JQ1, a bromodomain and extra-terminal protein (BET) inhibitor, blocks acetylation of N-terminal histone tails and suppresses tumour initiating cells. JQ1 treatment resulted in growth arrest and apoptosis in mouse and human T-ALL and solid tumour cells due to CMYC inactivation and immune reactivation by downregulation of PD-L1 [28, 29]. CMYC and PD-L1 double expression in pancreas cancer in 87 patients was significantly associated with poor histological grade and poor OS (p < 0.01) [30]. Furthermore, JQ1 combined with anti-PD-L1 treatment suppressed both CMYC and PD-L1 in cancer cell lines and mouse models, and exerted synergistic inhibition of pancreas cancer growth. In the current study, the combination of CMYC+ tumour cells and high PD-L1+ group was a significant poor prognostic factor in TFH+ PTCLs (p < 0.0001). Inactivation of CMYC pathways and immune reactivation by downregulation of PD-L1 may be effective therapeutic strategies for tumour cell reduction in patients with TFH+ PTCLs.

In conclusion, differentiating large and small cell PTCL-TFH is necessary. Large cell PTCL-TFH patients showed frequent expression of activation molecules and sometimes RHOA G17V mutation, and pursued a progressive clinical course in groups of TFH+ PTCLs. Presence of CMYC+ tumour cells or the high PD-L1+ group, and the combination of these two were significantly poor prognostic factors in patients with TFH+ PTCLs (p = 0.029, p = 0.0004, or p < 0.0001, respectively). Furthermore, the combination of PD-1+ tumour cells and high PD-L1+ group induced significantly poor prognosis (p = 0.005). CMYC inactivation and immune checkpoint inhibitors might improve patient prognosis in TFH+ PTCLs. Further study is necessary to confirm the clinicopathological characteristics of PTCL-TFH because of the small number of patients in the current study.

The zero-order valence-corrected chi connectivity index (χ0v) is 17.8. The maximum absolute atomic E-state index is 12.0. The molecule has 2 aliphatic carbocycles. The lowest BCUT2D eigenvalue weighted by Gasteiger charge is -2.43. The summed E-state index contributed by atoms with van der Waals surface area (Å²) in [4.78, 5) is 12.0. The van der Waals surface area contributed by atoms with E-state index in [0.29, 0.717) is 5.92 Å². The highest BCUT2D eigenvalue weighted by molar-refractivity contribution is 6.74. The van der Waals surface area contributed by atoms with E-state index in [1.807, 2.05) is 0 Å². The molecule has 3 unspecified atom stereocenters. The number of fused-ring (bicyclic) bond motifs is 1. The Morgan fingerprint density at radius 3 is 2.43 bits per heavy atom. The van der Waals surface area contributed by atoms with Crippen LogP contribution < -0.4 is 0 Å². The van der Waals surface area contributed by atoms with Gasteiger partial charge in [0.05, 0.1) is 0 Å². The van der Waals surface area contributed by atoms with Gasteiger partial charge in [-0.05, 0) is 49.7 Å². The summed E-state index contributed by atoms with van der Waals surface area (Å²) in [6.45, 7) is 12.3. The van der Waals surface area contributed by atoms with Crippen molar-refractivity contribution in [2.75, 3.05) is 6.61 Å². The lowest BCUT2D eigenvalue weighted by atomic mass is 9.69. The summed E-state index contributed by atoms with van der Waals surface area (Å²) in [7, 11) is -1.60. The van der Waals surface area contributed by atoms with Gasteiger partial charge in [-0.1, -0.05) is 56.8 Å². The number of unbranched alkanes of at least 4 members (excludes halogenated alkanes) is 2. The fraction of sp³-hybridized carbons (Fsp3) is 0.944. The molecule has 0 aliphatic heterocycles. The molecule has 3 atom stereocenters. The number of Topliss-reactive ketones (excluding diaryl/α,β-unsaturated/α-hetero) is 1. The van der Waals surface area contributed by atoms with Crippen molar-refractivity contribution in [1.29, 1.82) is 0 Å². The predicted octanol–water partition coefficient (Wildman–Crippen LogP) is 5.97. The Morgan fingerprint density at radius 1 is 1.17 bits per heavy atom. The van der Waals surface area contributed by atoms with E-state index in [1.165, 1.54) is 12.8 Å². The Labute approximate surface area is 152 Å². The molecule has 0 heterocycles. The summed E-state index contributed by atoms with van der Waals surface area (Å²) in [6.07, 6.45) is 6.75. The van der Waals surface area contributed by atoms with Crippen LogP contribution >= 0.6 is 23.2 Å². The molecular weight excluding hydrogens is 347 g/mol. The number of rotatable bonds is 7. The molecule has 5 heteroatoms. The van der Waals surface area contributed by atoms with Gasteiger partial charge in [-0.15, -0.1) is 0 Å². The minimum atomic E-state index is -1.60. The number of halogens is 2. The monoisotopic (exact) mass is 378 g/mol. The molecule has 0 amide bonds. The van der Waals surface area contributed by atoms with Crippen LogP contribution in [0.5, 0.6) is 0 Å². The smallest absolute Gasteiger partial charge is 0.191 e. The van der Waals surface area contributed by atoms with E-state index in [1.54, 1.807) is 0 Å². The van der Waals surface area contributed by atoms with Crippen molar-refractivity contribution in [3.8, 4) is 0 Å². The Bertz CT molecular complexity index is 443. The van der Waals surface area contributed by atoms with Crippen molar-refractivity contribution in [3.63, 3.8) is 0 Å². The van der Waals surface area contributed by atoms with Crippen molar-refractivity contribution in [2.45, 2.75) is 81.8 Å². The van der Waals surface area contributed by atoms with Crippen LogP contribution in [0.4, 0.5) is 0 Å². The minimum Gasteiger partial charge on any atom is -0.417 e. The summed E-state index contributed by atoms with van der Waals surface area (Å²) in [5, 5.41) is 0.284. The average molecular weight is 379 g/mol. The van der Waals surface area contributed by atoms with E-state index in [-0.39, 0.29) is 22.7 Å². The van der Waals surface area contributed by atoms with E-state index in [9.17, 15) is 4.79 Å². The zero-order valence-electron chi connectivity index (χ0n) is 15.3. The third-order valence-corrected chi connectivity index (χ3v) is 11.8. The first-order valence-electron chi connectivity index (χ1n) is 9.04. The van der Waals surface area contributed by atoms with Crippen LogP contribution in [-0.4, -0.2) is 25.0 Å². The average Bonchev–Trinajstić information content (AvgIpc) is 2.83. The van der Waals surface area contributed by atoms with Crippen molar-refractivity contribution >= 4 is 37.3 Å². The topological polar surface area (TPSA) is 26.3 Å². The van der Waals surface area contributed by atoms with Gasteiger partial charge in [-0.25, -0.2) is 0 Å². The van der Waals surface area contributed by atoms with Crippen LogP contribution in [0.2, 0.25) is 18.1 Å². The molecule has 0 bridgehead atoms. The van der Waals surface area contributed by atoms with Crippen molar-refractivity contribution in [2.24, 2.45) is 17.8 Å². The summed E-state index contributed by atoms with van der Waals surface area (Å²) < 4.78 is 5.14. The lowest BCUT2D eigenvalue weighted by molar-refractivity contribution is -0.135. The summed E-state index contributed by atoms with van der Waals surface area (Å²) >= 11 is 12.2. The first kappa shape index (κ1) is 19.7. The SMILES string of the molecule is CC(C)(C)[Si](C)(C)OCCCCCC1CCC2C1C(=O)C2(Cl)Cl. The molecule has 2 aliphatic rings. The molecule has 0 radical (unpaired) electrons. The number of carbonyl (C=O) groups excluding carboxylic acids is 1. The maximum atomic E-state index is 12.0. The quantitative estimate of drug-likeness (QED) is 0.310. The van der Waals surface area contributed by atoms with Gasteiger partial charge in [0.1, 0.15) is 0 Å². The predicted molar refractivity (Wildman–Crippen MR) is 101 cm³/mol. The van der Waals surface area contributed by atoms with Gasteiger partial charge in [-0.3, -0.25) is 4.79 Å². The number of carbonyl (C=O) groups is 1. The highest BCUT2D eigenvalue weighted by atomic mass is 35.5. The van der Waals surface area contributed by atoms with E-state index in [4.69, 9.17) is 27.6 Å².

Availability of data and materials

The datasets used and analysed in the current study are available from the corresponding author on reasonable request.

Abbreviations

AITL:

Angioimmunoblastic T-cell lymphoma

ALK:

Anaplastic lymphoma kinase

ALL:

Acute lymphoblastic leukaemia

ATLL:

Adult T-cell leukaemia/lymphoma

EBV:

Epstein-Barr virus

EBER:

EBV-encoded RNA

F-TCL:

Follicular T-cell lymphoma

NOS:

Not otherwise specified

PD-1:

Programmed cell death-1

PD-L1:

Programmed cell death-1 ligand 1

PTCL:

Peripheral T-cell lymphoma

TFH:

T follicular helper

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Acknowledgments

We are grateful to Tomomi Okabe and Tomoko Fukushige for their technical assistance with the immunohistochemistry and genetic study. We thank Gillian Campbell, PhD, from Edanz Group (https://en-author-services.edanz.com/ac) for editing a draft of this manuscript.

Funding

This work was supported in part by a Grant-in-Aid for Scientific Research© (No.17 K08732) from the Ministry of Education, Science and Culture of Japan.

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Y. M., S. K. and M. T. designed and performed the research. Y. M., Y. O., S. K., and S. S. collected and summarised pathological data, and conducted the statistical analysis. H. I., Y. T. and K. I. conducted treatment and collected clinical data. Y. M., S. K., and M. T. wrote the manuscript. The author(s) read and approved the final manuscript.

Corresponding author

Correspondence to Morishige Takeshita.

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All procedures performed in studies involving human participants were in accordance with the ethical standards of the Institutional Ethics Committee of Fukuoka University and the 1964 Helsinki Declaration and its later amendments or comparable ethical standards. This study was approved by the Institutional Review Board of Fukuoka University, Faculty of Medicine.

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Mihashi, Y., Kimura, S., Iwasaki, H. et al. Large cell morphology, CMYC+ tumour cells, and PD-1+ tumour cell/intense PD-L1+ cell reactions are important prognostic factors in nodal peripheral T-cell lymphomas with T follicular helper markers. Diagn Pathol 16, 101 (2021). https://doi.org/10.1186/s13000-021-01163-7

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Keywords

  • AITL
  • CMYC
  • PD-1
  • PD-L1
  • Peripheral T-cell lymphoma
  • T follicular helper cell